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Ending Racial, Ethnic, and Cultural Disparities in American Health Care

by George C. Halvorson

There are significant racial, ethnic and cultural disparities today in American health care. Life expectancy differs between groups of people by up to a decade. Treatment patterns often differ significantly between groups of people. Bias, behavior and biology all play their part in those disparities. One care system has shown that when caregivers track care performance and track care outcomes by race and ethnicity and then take steps to systematically and consistently improve the care for each group where the data shows that care disparities exist, then those disparities can, in fact, be reduced or eliminated.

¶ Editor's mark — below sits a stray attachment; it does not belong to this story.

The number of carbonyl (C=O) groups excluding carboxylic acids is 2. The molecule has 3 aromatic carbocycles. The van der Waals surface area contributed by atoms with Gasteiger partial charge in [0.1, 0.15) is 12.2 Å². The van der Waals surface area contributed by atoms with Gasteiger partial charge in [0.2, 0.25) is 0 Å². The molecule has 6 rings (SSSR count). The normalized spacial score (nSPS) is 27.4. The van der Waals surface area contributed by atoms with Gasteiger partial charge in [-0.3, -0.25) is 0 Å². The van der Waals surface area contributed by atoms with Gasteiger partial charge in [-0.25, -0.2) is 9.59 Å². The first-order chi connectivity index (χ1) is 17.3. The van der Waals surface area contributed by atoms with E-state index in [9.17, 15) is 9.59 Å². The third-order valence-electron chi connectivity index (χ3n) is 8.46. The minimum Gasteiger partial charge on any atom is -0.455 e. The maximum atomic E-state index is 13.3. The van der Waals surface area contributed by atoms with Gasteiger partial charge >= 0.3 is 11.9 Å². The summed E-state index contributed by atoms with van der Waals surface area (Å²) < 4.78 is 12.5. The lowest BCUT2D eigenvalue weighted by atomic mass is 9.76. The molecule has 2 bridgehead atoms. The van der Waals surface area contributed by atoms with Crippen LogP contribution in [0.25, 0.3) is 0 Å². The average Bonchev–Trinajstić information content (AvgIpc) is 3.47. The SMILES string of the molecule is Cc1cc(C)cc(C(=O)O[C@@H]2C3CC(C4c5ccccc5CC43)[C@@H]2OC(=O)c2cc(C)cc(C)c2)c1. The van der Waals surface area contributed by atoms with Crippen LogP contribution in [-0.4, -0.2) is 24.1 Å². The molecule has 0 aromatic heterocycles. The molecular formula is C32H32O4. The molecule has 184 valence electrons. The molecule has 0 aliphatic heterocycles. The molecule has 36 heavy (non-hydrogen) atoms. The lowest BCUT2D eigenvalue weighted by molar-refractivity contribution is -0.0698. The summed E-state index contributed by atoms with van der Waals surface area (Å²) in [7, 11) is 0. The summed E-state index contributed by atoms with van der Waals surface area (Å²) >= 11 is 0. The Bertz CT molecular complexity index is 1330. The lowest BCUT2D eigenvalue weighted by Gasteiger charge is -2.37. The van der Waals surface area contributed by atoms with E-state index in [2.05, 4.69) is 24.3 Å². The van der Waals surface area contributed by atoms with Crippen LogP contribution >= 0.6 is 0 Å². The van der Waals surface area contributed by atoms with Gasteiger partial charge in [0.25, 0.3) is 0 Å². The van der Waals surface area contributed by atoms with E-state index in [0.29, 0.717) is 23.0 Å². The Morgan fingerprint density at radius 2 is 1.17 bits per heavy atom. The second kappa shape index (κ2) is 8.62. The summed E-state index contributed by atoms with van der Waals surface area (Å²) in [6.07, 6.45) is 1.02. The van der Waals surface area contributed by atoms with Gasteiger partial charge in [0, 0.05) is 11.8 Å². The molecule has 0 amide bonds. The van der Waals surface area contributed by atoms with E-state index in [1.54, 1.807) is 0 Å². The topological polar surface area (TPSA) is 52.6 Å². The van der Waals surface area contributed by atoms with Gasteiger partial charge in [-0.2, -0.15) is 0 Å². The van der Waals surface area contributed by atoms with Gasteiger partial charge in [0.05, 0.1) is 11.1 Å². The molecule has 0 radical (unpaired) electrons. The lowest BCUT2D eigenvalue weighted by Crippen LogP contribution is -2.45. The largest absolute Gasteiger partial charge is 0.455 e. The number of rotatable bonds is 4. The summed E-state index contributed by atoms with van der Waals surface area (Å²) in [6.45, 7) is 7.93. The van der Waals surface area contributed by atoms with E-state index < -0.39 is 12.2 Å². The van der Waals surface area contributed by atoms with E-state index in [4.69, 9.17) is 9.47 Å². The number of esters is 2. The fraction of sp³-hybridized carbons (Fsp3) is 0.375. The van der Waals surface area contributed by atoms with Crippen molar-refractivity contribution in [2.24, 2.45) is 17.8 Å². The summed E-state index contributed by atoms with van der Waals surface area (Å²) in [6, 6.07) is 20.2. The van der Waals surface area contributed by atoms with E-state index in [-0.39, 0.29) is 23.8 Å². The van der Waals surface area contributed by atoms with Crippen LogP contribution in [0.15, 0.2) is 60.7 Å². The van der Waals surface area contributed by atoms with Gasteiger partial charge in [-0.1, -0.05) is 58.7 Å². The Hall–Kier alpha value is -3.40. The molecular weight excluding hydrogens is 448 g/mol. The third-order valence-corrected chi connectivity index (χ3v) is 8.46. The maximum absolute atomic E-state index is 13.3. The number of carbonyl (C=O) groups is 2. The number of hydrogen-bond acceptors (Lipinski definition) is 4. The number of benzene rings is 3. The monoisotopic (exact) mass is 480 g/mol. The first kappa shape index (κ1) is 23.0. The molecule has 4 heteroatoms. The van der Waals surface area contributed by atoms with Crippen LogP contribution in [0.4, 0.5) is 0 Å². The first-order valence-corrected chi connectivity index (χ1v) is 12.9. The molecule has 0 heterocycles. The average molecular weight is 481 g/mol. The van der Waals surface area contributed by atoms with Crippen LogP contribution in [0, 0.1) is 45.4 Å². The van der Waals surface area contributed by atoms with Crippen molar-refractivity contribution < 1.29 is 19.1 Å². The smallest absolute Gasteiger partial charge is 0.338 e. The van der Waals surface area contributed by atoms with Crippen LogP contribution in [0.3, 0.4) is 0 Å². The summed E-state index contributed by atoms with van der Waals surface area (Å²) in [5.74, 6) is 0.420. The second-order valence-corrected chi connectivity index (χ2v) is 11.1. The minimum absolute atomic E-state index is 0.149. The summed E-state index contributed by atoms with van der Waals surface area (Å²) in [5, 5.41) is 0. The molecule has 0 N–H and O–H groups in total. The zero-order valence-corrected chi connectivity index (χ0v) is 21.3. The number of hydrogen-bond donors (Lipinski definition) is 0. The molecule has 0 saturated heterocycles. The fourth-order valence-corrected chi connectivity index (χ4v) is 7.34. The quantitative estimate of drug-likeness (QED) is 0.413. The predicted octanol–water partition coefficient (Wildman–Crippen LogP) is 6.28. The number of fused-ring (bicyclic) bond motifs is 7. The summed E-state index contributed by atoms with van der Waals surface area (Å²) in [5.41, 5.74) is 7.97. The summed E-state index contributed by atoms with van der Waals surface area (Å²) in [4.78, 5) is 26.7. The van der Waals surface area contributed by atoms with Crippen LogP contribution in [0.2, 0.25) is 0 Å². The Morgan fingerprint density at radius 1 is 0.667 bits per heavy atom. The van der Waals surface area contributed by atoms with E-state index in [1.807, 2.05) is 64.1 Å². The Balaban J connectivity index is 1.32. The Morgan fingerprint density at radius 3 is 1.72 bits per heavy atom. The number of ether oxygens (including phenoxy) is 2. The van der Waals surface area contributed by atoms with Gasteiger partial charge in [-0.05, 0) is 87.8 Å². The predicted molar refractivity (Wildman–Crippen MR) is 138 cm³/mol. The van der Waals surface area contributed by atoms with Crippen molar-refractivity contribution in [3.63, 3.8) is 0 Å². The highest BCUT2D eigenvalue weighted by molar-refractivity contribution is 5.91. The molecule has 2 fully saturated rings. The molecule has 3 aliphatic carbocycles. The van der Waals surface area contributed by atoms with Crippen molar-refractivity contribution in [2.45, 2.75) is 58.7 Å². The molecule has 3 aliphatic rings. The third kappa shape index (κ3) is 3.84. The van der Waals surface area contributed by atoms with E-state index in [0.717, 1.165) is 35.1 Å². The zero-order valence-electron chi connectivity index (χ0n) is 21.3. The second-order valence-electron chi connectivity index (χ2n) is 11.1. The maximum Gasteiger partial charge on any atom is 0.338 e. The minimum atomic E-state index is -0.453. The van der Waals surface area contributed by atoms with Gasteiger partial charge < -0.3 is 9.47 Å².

Kaiser Permanente took systematic steps to track what were initially significant differences in HIV care outcomes between African American and White patients, for example, and managed to improve care for both sets of patients to achieve the lowest HIV death rate in America for both sets of patients. Systematic, science based, patient focused care can make a difference.  

Disparities exist in our country — and they need to be addressed systematically or they will continue to exist. It is possible to go down that road. This book explains how that was done.